Tuesday, October 2, 2007

HItting Brittney one more time - Revisited

Maybe it's because I have a 16 year old daughter with a taste for the spotlight, or maybe it's because, last Saturday, at 8:00 a.m., I turned on the TV to find a yoga program and found myself watching, instead, an hour-long special about Brittney Spears--and it seemed as if she used to be a nice kid.

Maybe that's why this whole thing makes me sad.

I've been peripherally aware of Brittney since the day in the car when Katie, then 9, asked me to turn up the volume on the radio. As she chanted along with Brittney, "Hit me Baby One More Time!" I was horrified

"That's terrible!" I objected, and we had an age-appropriate discussion of the difference between love and violence and the way that Brittney's lyrics seemed to be conflating the two. And the way that her song was teaching young girls a bad lesson... that sort of thing.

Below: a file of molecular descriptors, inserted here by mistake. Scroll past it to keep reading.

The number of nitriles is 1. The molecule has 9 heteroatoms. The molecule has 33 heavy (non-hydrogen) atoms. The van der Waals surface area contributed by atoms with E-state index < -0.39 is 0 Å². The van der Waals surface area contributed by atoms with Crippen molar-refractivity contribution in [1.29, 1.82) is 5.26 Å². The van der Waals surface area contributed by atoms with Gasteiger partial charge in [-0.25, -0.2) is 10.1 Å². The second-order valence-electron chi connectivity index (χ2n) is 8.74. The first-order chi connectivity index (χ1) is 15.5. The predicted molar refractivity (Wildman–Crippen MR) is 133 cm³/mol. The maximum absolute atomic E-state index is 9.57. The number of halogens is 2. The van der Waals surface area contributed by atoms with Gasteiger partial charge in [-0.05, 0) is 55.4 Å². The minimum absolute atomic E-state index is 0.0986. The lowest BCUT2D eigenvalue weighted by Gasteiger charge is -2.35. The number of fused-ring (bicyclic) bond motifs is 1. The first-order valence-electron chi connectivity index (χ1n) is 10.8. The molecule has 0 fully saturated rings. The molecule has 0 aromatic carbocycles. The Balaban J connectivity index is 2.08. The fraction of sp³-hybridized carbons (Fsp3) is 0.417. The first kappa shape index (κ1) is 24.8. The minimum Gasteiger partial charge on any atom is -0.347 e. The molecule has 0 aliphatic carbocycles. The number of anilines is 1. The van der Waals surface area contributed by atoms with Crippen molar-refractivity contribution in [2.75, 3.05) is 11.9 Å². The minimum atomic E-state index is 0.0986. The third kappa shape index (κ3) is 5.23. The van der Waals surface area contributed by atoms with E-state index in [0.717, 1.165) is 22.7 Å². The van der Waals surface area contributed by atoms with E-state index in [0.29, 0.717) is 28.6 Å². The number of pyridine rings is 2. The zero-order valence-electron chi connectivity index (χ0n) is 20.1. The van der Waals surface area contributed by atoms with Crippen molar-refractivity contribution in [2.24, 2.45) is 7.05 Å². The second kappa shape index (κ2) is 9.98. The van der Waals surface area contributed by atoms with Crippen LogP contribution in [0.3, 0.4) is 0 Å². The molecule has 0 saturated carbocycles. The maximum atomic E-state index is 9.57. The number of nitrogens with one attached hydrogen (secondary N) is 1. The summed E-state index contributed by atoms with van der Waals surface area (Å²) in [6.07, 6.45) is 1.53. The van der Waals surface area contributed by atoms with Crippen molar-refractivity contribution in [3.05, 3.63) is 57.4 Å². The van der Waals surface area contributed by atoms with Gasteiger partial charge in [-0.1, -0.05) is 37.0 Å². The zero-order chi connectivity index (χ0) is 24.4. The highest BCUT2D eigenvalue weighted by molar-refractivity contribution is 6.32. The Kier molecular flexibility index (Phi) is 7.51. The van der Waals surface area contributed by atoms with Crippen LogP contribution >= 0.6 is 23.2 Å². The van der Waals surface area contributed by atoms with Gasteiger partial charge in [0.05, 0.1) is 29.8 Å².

Little did I know that the whole world would soon be hitting Brittney many more times, humiliating her repeatedly as she tried, desperately, to hold her life together.

Little did I know that I would soon know much more about Brittney Spears than I ever cared, or had the right to know.

I know, as you probably know, too, that she and Justin Timberlake met as Mickey Mouse Club performers and that they had a sweet and secret relationship that lasted three years until the media figured it out and blasted the news onto the front page of every tabloid and gossip column across the world.

I know that when Brittney begged paparazzi to leave her alone to heal from that breakup, they responded by snapping more tabloid cover-worthy photos of her tear-stained face.